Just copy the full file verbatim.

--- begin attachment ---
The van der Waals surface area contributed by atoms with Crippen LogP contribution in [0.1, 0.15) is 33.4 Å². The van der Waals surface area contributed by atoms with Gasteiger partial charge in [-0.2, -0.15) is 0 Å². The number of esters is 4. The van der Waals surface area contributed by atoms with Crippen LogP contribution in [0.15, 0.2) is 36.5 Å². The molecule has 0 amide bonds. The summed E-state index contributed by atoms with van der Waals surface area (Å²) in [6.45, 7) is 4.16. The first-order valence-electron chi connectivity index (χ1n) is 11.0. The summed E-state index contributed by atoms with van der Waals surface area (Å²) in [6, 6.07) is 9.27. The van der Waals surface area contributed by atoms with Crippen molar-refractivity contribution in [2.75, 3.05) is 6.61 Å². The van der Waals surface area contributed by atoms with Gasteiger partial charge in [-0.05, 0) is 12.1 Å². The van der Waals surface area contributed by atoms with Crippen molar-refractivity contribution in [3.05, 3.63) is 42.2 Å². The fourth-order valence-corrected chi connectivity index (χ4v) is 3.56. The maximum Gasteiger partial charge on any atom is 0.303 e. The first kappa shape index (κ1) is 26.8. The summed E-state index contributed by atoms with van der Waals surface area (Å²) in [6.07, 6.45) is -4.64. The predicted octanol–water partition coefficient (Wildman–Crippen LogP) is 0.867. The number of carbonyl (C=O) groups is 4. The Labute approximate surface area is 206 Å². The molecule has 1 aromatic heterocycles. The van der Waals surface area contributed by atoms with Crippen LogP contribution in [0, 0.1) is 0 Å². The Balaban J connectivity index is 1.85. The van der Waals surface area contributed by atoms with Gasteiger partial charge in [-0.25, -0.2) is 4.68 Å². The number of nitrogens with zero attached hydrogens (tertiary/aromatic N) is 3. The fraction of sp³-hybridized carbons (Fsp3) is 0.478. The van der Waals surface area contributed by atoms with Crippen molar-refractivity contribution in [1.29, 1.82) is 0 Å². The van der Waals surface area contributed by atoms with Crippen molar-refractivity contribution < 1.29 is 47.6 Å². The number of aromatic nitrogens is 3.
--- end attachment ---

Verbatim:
The van der Waals surface area contributed by atoms with Crippen LogP contribution in [0.1, 0.15) is 33.4 Å². The van der Waals surface area contributed by atoms with Gasteiger partial charge in [-0.2, -0.15) is 0 Å². The number of esters is 4. The van der Waals surface area contributed by atoms with Crippen LogP contribution in [0.15, 0.2) is 36.5 Å². The molecule has 0 amide bonds. The summed E-state index contributed by atoms with van der Waals surface area (Å²) in [6.45, 7) is 4.16. The first-order valence-electron chi connectivity index (χ1n) is 11.0. The summed E-state index contributed by atoms with van der Waals surface area (Å²) in [6, 6.07) is 9.27. The van der Waals surface area contributed by atoms with Crippen molar-refractivity contribution in [2.75, 3.05) is 6.61 Å². The van der Waals surface area contributed by atoms with Gasteiger partial charge in [-0.05, 0) is 12.1 Å². The van der Waals surface area contributed by atoms with Crippen molar-refractivity contribution in [3.05, 3.63) is 42.2 Å². The fourth-order valence-corrected chi connectivity index (χ4v) is 3.56. The maximum Gasteiger partial charge on any atom is 0.303 e. The first kappa shape index (κ1) is 26.8. The summed E-state index contributed by atoms with van der Waals surface area (Å²) in [6.07, 6.45) is -4.64. The predicted octanol–water partition coefficient (Wildman–Crippen LogP) is 0.867. The number of carbonyl (C=O) groups is 4. The Labute approximate surface area is 206 Å². The molecule has 1 aromatic heterocycles. The van der Waals surface area contributed by atoms with Crippen LogP contribution in [0, 0.1) is 0 Å². The Balaban J connectivity index is 1.85. The van der Waals surface area contributed by atoms with Gasteiger partial charge in [-0.25, -0.2) is 4.68 Å². The number of nitrogens with zero attached hydrogens (tertiary/aromatic N) is 3. The fraction of sp³-hybridized carbons (Fsp3) is 0.478. The van der Waals surface area contributed by atoms with Crippen molar-refractivity contribution in [1.29, 1.82) is 0 Å². The van der Waals surface area contributed by atoms with Crippen molar-refractivity contribution < 1.29 is 47.6 Å². The number of aromatic nitrogens is 3.